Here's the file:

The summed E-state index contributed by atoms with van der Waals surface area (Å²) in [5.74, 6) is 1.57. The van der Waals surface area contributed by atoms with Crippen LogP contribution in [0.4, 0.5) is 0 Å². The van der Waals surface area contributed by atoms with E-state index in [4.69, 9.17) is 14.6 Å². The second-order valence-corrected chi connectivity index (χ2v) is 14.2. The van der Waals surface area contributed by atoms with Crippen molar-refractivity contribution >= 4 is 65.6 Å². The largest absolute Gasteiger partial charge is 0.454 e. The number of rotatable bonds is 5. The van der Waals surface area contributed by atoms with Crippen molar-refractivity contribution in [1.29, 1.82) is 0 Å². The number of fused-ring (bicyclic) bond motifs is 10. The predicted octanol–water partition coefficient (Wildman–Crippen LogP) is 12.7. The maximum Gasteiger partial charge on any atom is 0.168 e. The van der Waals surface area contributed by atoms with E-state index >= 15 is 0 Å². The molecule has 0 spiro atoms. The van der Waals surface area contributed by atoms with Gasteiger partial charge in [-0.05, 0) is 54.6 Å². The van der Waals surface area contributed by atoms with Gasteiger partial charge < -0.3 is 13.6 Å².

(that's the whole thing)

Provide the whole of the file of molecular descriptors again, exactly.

The summed E-state index contributed by atoms with van der Waals surface area (Å²) in [5.74, 6) is 1.57. The van der Waals surface area contributed by atoms with Crippen LogP contribution in [0.4, 0.5) is 0 Å². The van der Waals surface area contributed by atoms with E-state index in [4.69, 9.17) is 14.6 Å². The second-order valence-corrected chi connectivity index (χ2v) is 14.2. The van der Waals surface area contributed by atoms with Crippen molar-refractivity contribution >= 4 is 65.6 Å². The largest absolute Gasteiger partial charge is 0.454 e. The number of rotatable bonds is 5. The van der Waals surface area contributed by atoms with Crippen molar-refractivity contribution in [1.29, 1.82) is 0 Å². The number of fused-ring (bicyclic) bond motifs is 10. The predicted octanol–water partition coefficient (Wildman–Crippen LogP) is 12.7. The maximum Gasteiger partial charge on any atom is 0.168 e. The van der Waals surface area contributed by atoms with E-state index >= 15 is 0 Å². The molecule has 0 spiro atoms. The van der Waals surface area contributed by atoms with Gasteiger partial charge in [-0.05, 0) is 54.6 Å². The van der Waals surface area contributed by atoms with Gasteiger partial charge < -0.3 is 13.6 Å².